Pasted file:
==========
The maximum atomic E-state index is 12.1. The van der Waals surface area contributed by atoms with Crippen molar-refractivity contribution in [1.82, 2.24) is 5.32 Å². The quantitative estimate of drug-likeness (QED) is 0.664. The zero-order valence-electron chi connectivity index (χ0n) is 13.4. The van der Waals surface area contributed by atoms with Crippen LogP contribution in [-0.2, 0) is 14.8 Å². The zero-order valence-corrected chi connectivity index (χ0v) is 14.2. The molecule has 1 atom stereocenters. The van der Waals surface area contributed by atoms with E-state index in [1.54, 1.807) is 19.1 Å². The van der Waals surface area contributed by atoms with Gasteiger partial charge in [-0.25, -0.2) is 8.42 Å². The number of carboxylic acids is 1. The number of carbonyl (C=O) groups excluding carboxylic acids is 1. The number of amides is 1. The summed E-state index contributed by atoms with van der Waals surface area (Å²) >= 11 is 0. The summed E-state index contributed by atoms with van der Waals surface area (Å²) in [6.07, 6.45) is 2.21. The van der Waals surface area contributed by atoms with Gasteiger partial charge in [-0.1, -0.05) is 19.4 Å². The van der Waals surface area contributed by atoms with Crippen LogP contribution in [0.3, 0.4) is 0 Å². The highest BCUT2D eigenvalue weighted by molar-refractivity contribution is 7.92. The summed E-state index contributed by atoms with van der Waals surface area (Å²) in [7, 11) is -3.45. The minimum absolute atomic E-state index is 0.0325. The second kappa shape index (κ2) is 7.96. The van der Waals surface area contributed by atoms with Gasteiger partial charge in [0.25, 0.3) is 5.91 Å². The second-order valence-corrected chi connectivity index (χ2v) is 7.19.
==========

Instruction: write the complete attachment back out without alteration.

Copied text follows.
The maximum atomic E-state index is 12.1. The van der Waals surface area contributed by atoms with Crippen molar-refractivity contribution in [1.82, 2.24) is 5.32 Å². The quantitative estimate of drug-likeness (QED) is 0.664. The zero-order valence-electron chi connectivity index (χ0n) is 13.4. The van der Waals surface area contributed by atoms with Crippen LogP contribution in [-0.2, 0) is 14.8 Å². The zero-order valence-corrected chi connectivity index (χ0v) is 14.2. The molecule has 1 atom stereocenters. The van der Waals surface area contributed by atoms with E-state index in [1.54, 1.807) is 19.1 Å². The van der Waals surface area contributed by atoms with Gasteiger partial charge in [-0.25, -0.2) is 8.42 Å². The number of carboxylic acids is 1. The number of carbonyl (C=O) groups excluding carboxylic acids is 1. The number of amides is 1. The summed E-state index contributed by atoms with van der Waals surface area (Å²) >= 11 is 0. The summed E-state index contributed by atoms with van der Waals surface area (Å²) in [6.07, 6.45) is 2.21. The van der Waals surface area contributed by atoms with Gasteiger partial charge in [-0.1, -0.05) is 19.4 Å². The van der Waals surface area contributed by atoms with Crippen LogP contribution in [0.3, 0.4) is 0 Å². The highest BCUT2D eigenvalue weighted by molar-refractivity contribution is 7.92. The summed E-state index contributed by atoms with van der Waals surface area (Å²) in [7, 11) is -3.45. The minimum absolute atomic E-state index is 0.0325. The second kappa shape index (κ2) is 7.96. The van der Waals surface area contributed by atoms with Gasteiger partial charge in [0.25, 0.3) is 5.91 Å². The second-order valence-corrected chi connectivity index (χ2v) is 7.19.